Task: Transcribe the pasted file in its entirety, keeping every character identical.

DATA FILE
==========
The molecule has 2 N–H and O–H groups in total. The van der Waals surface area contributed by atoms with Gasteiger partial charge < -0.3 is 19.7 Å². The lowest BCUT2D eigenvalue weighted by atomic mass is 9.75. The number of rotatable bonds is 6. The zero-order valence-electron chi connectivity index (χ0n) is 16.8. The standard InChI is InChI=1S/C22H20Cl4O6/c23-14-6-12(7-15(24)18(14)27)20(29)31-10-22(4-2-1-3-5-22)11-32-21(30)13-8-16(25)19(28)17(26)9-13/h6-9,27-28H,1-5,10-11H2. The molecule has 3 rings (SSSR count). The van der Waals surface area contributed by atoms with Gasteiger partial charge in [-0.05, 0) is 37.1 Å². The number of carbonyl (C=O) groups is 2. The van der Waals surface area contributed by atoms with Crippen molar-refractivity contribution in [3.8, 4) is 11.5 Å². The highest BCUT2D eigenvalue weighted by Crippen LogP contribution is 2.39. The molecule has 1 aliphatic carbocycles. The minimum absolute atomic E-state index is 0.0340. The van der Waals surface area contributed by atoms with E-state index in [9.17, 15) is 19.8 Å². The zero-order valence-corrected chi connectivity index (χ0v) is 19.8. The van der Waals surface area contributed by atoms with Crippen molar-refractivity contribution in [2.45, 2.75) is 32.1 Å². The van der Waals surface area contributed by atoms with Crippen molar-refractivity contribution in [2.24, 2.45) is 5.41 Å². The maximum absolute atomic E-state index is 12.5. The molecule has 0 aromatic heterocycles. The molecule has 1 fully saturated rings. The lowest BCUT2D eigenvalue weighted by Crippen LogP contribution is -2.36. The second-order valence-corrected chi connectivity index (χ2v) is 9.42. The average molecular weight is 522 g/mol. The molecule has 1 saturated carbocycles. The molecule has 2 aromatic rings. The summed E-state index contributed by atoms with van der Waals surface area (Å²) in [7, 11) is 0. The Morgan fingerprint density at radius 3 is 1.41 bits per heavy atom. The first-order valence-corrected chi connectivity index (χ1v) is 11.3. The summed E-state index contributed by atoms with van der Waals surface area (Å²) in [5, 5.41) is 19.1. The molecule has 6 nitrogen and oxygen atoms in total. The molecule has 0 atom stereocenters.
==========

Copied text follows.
The molecule has 2 N–H and O–H groups in total. The van der Waals surface area contributed by atoms with Gasteiger partial charge < -0.3 is 19.7 Å². The lowest BCUT2D eigenvalue weighted by atomic mass is 9.75. The number of rotatable bonds is 6. The zero-order valence-electron chi connectivity index (χ0n) is 16.8. The standard InChI is InChI=1S/C22H20Cl4O6/c23-14-6-12(7-15(24)18(14)27)20(29)31-10-22(4-2-1-3-5-22)11-32-21(30)13-8-16(25)19(28)17(26)9-13/h6-9,27-28H,1-5,10-11H2. The molecule has 3 rings (SSSR count). The van der Waals surface area contributed by atoms with Gasteiger partial charge in [-0.05, 0) is 37.1 Å². The number of carbonyl (C=O) groups is 2. The van der Waals surface area contributed by atoms with Crippen molar-refractivity contribution in [3.8, 4) is 11.5 Å². The highest BCUT2D eigenvalue weighted by Crippen LogP contribution is 2.39. The molecule has 1 aliphatic carbocycles. The minimum absolute atomic E-state index is 0.0340. The van der Waals surface area contributed by atoms with E-state index in [9.17, 15) is 19.8 Å². The zero-order valence-corrected chi connectivity index (χ0v) is 19.8. The van der Waals surface area contributed by atoms with Crippen molar-refractivity contribution in [2.45, 2.75) is 32.1 Å². The van der Waals surface area contributed by atoms with Crippen molar-refractivity contribution in [2.24, 2.45) is 5.41 Å². The maximum absolute atomic E-state index is 12.5. The molecule has 0 aromatic heterocycles. The molecule has 1 fully saturated rings. The lowest BCUT2D eigenvalue weighted by Crippen LogP contribution is -2.36. The second-order valence-corrected chi connectivity index (χ2v) is 9.42. The average molecular weight is 522 g/mol. The molecule has 1 saturated carbocycles. The molecule has 2 aromatic rings. The summed E-state index contributed by atoms with van der Waals surface area (Å²) in [7, 11) is 0. The Morgan fingerprint density at radius 3 is 1.41 bits per heavy atom. The first-order valence-corrected chi connectivity index (χ1v) is 11.3. The summed E-state index contributed by atoms with van der Waals surface area (Å²) in [5, 5.41) is 19.1. The molecule has 6 nitrogen and oxygen atoms in total. The molecule has 0 atom stereocenters.